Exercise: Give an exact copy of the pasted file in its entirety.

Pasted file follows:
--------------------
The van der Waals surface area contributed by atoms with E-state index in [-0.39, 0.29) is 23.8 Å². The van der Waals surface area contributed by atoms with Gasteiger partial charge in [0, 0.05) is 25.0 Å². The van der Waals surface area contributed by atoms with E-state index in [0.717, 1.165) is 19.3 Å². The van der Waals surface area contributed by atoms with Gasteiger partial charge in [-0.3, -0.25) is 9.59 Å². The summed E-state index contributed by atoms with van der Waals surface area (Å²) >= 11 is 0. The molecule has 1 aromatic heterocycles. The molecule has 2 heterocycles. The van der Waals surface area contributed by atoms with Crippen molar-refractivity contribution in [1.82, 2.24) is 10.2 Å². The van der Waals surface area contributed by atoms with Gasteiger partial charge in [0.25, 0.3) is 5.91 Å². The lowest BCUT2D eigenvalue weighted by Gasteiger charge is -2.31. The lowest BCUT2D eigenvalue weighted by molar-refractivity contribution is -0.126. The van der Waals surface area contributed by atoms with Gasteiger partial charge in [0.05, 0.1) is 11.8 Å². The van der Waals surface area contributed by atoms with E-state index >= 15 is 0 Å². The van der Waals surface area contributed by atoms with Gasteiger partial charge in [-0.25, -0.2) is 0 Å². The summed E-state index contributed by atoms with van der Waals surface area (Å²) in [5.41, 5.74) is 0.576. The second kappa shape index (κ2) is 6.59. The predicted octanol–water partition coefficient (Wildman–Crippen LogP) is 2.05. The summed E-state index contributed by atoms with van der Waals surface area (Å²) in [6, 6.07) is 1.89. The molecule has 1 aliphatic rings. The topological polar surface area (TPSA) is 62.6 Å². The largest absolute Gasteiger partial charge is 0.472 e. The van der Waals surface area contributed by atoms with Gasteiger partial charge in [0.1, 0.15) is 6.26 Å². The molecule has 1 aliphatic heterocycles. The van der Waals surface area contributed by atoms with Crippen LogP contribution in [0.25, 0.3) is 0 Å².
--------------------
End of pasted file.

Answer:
The van der Waals surface area contributed by atoms with E-state index in [-0.39, 0.29) is 23.8 Å². The van der Waals surface area contributed by atoms with Gasteiger partial charge in [0, 0.05) is 25.0 Å². The van der Waals surface area contributed by atoms with E-state index in [0.717, 1.165) is 19.3 Å². The van der Waals surface area contributed by atoms with Gasteiger partial charge in [-0.3, -0.25) is 9.59 Å². The summed E-state index contributed by atoms with van der Waals surface area (Å²) >= 11 is 0. The molecule has 1 aromatic heterocycles. The molecule has 2 heterocycles. The van der Waals surface area contributed by atoms with Crippen molar-refractivity contribution in [1.82, 2.24) is 10.2 Å². The van der Waals surface area contributed by atoms with Gasteiger partial charge in [0.25, 0.3) is 5.91 Å². The lowest BCUT2D eigenvalue weighted by Gasteiger charge is -2.31. The lowest BCUT2D eigenvalue weighted by molar-refractivity contribution is -0.126. The van der Waals surface area contributed by atoms with Gasteiger partial charge in [0.05, 0.1) is 11.8 Å². The van der Waals surface area contributed by atoms with E-state index >= 15 is 0 Å². The van der Waals surface area contributed by atoms with Gasteiger partial charge in [-0.25, -0.2) is 0 Å². The summed E-state index contributed by atoms with van der Waals surface area (Å²) in [5.41, 5.74) is 0.576. The second kappa shape index (κ2) is 6.59. The predicted octanol–water partition coefficient (Wildman–Crippen LogP) is 2.05. The summed E-state index contributed by atoms with van der Waals surface area (Å²) in [6, 6.07) is 1.89. The molecule has 1 aliphatic rings. The topological polar surface area (TPSA) is 62.6 Å². The largest absolute Gasteiger partial charge is 0.472 e. The van der Waals surface area contributed by atoms with Gasteiger partial charge in [0.1, 0.15) is 6.26 Å². The molecule has 1 aliphatic heterocycles. The van der Waals surface area contributed by atoms with Crippen LogP contribution in [0.25, 0.3) is 0 Å².